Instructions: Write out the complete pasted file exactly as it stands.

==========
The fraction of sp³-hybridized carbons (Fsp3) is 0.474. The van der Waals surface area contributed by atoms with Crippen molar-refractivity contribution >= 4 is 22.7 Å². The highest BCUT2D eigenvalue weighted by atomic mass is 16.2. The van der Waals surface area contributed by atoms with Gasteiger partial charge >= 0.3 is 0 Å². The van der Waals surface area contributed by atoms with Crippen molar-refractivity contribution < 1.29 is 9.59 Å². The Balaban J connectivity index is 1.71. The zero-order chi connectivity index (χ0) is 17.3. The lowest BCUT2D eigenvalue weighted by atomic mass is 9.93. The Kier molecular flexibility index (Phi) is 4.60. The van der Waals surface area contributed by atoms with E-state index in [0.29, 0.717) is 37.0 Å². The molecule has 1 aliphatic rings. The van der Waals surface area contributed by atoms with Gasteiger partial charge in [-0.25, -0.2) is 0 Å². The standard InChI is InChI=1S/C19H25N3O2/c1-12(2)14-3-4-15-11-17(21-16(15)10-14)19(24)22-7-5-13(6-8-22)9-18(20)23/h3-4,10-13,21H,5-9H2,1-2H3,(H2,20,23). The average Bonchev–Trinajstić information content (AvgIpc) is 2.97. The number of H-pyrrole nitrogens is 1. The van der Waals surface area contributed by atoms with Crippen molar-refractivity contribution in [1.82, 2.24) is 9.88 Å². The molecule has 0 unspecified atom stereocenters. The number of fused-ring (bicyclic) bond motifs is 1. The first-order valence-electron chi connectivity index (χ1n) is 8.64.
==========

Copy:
The fraction of sp³-hybridized carbons (Fsp3) is 0.474. The van der Waals surface area contributed by atoms with Crippen molar-refractivity contribution >= 4 is 22.7 Å². The highest BCUT2D eigenvalue weighted by atomic mass is 16.2. The van der Waals surface area contributed by atoms with Gasteiger partial charge >= 0.3 is 0 Å². The van der Waals surface area contributed by atoms with Crippen molar-refractivity contribution < 1.29 is 9.59 Å². The Balaban J connectivity index is 1.71. The zero-order chi connectivity index (χ0) is 17.3. The lowest BCUT2D eigenvalue weighted by atomic mass is 9.93. The Kier molecular flexibility index (Phi) is 4.60. The van der Waals surface area contributed by atoms with E-state index in [0.29, 0.717) is 37.0 Å². The molecule has 1 aliphatic rings. The van der Waals surface area contributed by atoms with Gasteiger partial charge in [-0.25, -0.2) is 0 Å². The standard InChI is InChI=1S/C19H25N3O2/c1-12(2)14-3-4-15-11-17(21-16(15)10-14)19(24)22-7-5-13(6-8-22)9-18(20)23/h3-4,10-13,21H,5-9H2,1-2H3,(H2,20,23). The average Bonchev–Trinajstić information content (AvgIpc) is 2.97. The number of H-pyrrole nitrogens is 1. The van der Waals surface area contributed by atoms with Crippen molar-refractivity contribution in [1.82, 2.24) is 9.88 Å². The molecule has 0 unspecified atom stereocenters. The number of fused-ring (bicyclic) bond motifs is 1. The first-order valence-electron chi connectivity index (χ1n) is 8.64.